Opinion: Insurance companies are profiting under Obamacare

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Remember how President Obama and the Democrats who passed Obamacare were going to “get” the insurance companies? Rhetorically, Obama set out to target big insurance companies—making them the bad guy was central to selling Obamacare as a plan that would help middle and lower class families.

But one of the dirty little secrets of Obamacare is that the biggest insurance companies were willing allies in the fight to pass the law, knowing that they stood to add hundreds of thousands of new members to their networks. And they have. The central part of Obamacare, the individual mandate, may be the most disliked component among the American people, but it is precisely what guarantees insurers new customers.

Today 95 percent of Bayonne [Medical Center's] patients are covered by some type of insurance payment, a very high percentage compared to other urban hospitals.  

— Mario H. Lopez

Of course, these new customers have brought with them profit growth for the insurance industry in leaps and bounds. In 2013, the value of the S&P health insurance index gained 43 percent. Major insurers have seen their revenues rise by billions every year since the passage of Obamacare.

And yet, this comes as middle class and working families continue to be squeezed by rising health care costs. As illustrated last week, “government data show that health care costs are the biggest driver of income inequality in America today.” Pay increases are being eaten up by rising healthcare costs, including higher insurance premiums, and the shrinking American middle class suffers.

Some in the insurance industry appear to not be content with the advantage that they won under Obamacare, which obscures prices for the average consumer/patient even more than before the law was passed. Insurance companies and providers are incentivized to use artificially high price points to start, and end up negotiating a “discounted” middle-ground.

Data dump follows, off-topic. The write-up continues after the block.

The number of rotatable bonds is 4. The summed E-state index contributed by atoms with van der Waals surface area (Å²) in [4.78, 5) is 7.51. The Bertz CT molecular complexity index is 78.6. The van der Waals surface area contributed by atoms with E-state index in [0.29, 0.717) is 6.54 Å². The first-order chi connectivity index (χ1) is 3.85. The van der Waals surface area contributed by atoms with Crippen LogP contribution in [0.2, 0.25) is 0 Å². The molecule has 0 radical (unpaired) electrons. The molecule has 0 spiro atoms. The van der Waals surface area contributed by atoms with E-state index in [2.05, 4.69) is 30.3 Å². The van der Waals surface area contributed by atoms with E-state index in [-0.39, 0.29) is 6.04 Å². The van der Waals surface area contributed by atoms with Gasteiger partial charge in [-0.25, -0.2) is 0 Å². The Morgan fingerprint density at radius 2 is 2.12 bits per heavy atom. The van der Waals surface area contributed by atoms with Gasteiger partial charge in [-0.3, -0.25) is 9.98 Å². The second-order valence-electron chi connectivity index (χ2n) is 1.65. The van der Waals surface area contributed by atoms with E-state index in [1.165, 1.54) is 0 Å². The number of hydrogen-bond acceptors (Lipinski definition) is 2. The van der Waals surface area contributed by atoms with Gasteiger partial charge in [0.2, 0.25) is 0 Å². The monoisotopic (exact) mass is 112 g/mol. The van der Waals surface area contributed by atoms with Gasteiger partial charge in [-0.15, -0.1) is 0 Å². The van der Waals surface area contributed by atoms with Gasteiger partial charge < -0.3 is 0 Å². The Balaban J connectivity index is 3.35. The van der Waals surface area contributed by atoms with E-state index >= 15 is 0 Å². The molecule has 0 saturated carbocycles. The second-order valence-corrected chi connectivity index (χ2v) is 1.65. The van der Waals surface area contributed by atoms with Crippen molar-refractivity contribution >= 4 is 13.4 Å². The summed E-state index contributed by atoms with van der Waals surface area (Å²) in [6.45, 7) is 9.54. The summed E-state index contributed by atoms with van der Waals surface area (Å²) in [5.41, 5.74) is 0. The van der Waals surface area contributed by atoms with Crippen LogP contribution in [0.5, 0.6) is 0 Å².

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These pricing schemes just add to string of hits on middle and low income families. Providers who dare to look at better ways to implement sound business practices in order to remain operationally viable can find themselves under attack.

For example, one urban hospital in New Jersey, Bayonne Medical Center, has found itself in the crosshairs for seeking to negotiate a more sane pricing structure.

Policy expert Ryan Ellis provides his assessment:

Two recent screaming headlines from the U.K.’s Daily Mail (“That’s painful! New Jersey hospital charges man nearly $9,000 to treat a CUT on his middle finger”) and the New York Times (“New Jersey Hospital Has Highest Billing Rates in the Nation”) were clearly planted as a negotiating leverage tactic by Big Insurance. The hope is to cow providers into charging less in the fake first bill so that the “discount” results in lower payments to providers/bigger profits for insurance companies.

Not long ago, Bayonne Medical Center was on the verge of closing its doors after decades of financial struggle—no surprise when one considers just how much strain medical facilities face in underserved areas. In fact, Hudson County, where Bayonne is located, has the highest rate of uninsured, underinsured, and Medicaid patients in New Jersey.

Bayonne is now on more solid financial footing thanks to new investment, restructuring of management practices, and the negotiation of a more fair reimbursement plan with insurers. Bayonne reached contract agreements with all of the nearly all insurance providers, including the New Jersey’s largest. Today 95 percent of Bayonne's patients are covered by some type of insurance payment, a very high percentage compared to other urban hospitals.

But as Ellis have points out, suddenly there appears to be a coordinated attack designed to pressure Bayonne into giving in to insurance providers with whom they have yet to reach a pricing agreement.

In the current health care environment in which working families are being subjected to strains on their budget and ultimately their well-being, it would seem that health care providers who operate in underserved communities, especially those that are efficient and price effective, could be held up as a model of success. Instead, they face sensationalist headlines designed to create pressure on them to succumb to pricing demands.

All of this just adds to the long list of reasons why the American people need health care reform that puts patients and families in charge of their health care, as opposed to politicians, bureaucrats, and third-party payers. The sooner that real health care reform is passes the better for all of us.